“Recently, the National Academy of Medicine announced the Action Collaborative on Clinician Well-Being and Resilience. Their plan is to establish an evidence-based platform for physician well-being across multiple organizations. This forum will go a long way towards beginning to find solutions for these issues.”

“The field of positive psychology has vital lessons for physicians. This evidence-based information tells us that we must counter daily hassles with daily uplifts; specially, we need to have three uplifts for every hassle.”

“Human beings cope better when we are in a positive mood—and that mood is a by-product of choices we are making. We need to strive to see our families in unfamiliar ways. Frankly, many of us are so busy selectively perceiving the things that make us angry that we are omitting things that are uplifting.”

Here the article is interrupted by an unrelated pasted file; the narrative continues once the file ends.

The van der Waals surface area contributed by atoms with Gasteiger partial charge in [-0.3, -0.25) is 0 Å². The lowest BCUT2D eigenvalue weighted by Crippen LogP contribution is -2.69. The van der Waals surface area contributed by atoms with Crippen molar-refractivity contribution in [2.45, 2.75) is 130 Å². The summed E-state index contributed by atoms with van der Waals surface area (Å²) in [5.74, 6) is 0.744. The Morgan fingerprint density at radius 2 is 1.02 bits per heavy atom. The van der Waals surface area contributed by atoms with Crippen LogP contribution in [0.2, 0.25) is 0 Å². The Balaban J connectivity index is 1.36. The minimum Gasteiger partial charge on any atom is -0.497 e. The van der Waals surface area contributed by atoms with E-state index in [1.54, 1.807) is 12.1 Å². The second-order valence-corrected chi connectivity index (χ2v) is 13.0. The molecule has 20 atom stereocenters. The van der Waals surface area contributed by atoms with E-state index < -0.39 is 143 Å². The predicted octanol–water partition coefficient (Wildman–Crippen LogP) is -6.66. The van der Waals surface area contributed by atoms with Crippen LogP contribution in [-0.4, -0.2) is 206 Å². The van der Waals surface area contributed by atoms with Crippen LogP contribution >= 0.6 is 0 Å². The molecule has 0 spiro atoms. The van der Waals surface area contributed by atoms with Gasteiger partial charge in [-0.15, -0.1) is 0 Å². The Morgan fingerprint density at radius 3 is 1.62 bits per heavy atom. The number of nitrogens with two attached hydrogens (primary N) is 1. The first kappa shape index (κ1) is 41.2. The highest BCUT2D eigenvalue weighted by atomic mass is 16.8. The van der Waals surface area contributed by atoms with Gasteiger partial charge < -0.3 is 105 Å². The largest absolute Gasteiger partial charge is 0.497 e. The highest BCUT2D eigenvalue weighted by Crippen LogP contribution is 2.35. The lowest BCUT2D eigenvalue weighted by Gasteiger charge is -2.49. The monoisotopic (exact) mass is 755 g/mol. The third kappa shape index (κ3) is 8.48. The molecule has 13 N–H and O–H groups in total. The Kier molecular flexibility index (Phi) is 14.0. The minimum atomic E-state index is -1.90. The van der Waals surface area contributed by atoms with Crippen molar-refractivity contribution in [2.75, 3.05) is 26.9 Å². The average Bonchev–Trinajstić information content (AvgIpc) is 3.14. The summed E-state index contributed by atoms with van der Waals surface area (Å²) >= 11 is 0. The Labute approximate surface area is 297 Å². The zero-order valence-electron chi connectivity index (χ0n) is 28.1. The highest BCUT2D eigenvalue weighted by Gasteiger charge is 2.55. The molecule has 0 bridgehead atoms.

“If something you did made you feel a quiet sense of pride then you must make that louder in your head. You might stand in awe of your career, a la, ‘Wow. So few people in the history of the world have had the opportunity to do what I do!’

Wayne Sotile sometimes has to throw out a challenge to physicians, saying, “You say you are courageous and tough. Let’s see it. Your spouse and colleagues are aggravated with you. Here is a sobering fact: I know more doctors who have gotten fired in the past five years than in the preceding 30 years combined. Some have been fired from their own practices. The overwhelmingly reason is, ‘You just don’t fit into the culture we are committed to building.’”

Burnout is downright dangerous.

Dr. Sotile states, “According to research sponsored by the American Academy of Surgeons, a one point increase in burnout raises the rate of surgical error by 11%. The good news is that burnout can be reversed. If you put the same amount of dedication into revitalizing your personal and work relationships as you did into your training, then you will reverse this unhealthy—and untenable—tide.”